Installation Impressions

The Nebula isn't the easiest case to work with. We installed the Mini-ITX motherboard first and this was a little different because the top panel can't be removed. You have to slide the motherboard through the front, which made it trickier to get the I/O panel in place.

The next challenge was screwing the board into place. This is usually simple but it's more challenging with the Nebula because its top panel can't be removed. The screwdriver we typically use was too long and my Bosch drill didn't fit. I had to take a trip out to the shed to find a screwdriver that worked.

With the motherboard, CPU/cooler and memory installed, we attached the front panel connectivity, lights and power button. This went well.

Despite having over 30 graphics cards to choose from, finding a decent GPU that would fit inside the Nebula took some time. We really wanted to go for the GeForce GTX 760 but every card we had measured over 200mm and being dual-slot cards they couldn't be more than 175mm long. In the end, we found an old Radeon HD 7770 that fit nicely -- hardly a powerful solution but a solution nonetheless.

A modular power supply is a must. Xigmatek originally showed off a prototype at Computex 2013 and they used what looked like a non-modular power supply. The results weren't pretty.

We went with the modular Enermax Platimax 750W but even that was a difficult fit. Like the motherboard, the power supply must also enter through the front and the Platimax unit we used didn't fit easily between the 3.5" drive bay and the support bracket for the right case door. Violence was necessary.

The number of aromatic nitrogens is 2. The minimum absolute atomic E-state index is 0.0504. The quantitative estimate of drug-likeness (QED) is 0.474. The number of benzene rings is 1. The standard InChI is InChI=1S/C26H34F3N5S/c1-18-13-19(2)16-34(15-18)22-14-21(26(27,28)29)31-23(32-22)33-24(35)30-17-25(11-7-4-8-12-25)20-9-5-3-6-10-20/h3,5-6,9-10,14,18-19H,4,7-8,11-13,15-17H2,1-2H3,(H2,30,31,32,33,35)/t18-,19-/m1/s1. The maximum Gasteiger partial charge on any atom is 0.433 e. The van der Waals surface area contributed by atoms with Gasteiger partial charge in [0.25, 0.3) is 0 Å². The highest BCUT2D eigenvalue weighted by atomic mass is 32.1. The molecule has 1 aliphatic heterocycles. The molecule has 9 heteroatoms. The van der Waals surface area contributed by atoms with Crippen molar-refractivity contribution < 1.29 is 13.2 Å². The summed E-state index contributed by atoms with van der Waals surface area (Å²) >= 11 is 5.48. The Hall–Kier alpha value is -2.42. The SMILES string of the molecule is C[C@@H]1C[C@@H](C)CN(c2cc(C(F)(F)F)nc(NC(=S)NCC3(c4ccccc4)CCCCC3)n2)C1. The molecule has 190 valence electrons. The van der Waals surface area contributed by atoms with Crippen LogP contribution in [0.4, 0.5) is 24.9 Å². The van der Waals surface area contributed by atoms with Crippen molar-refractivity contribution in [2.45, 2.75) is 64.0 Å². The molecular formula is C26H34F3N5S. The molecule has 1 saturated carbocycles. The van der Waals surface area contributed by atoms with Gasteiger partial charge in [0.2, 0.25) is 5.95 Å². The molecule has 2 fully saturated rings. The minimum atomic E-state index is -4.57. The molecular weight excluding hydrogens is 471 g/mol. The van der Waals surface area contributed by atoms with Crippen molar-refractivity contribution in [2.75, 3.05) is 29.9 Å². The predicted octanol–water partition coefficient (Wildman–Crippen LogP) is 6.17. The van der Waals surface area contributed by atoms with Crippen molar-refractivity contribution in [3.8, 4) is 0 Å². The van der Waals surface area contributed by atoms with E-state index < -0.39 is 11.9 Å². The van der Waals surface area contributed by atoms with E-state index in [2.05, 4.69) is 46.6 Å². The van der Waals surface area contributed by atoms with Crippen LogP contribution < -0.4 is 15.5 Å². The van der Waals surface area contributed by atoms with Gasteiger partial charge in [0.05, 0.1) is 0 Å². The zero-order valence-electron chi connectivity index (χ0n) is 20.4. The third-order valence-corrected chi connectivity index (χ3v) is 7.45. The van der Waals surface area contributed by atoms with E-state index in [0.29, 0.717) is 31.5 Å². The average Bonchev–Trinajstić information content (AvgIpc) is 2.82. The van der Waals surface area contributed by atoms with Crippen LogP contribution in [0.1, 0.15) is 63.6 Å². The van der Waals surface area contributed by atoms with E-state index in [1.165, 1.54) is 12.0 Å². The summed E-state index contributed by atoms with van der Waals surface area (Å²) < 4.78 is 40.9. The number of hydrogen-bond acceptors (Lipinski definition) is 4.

It wasn't easy to achieve a neat install and without modifying the power supply to create shorter cables it's not really possible. In short the Xigmatek Nebula fails miserably when it comes to cable management, but then does it really matter without any case windows?

Thankfully, the 3.5" and 2.5” drives slotted into place easily without tools. With everything connected, we were left with that enormous empty cavity in the middle that we mentioned earlier.

The Nebula's installation process is pretty crude and its user manual is even worse: a single piece of A3 paper with some instructions printed on just one side. The manual doesn't really help with anything useful and it would be wishful thinking to even call this a quickstart guide. We found ourselves winging it for the most part and for such an unusual case we expected better directions.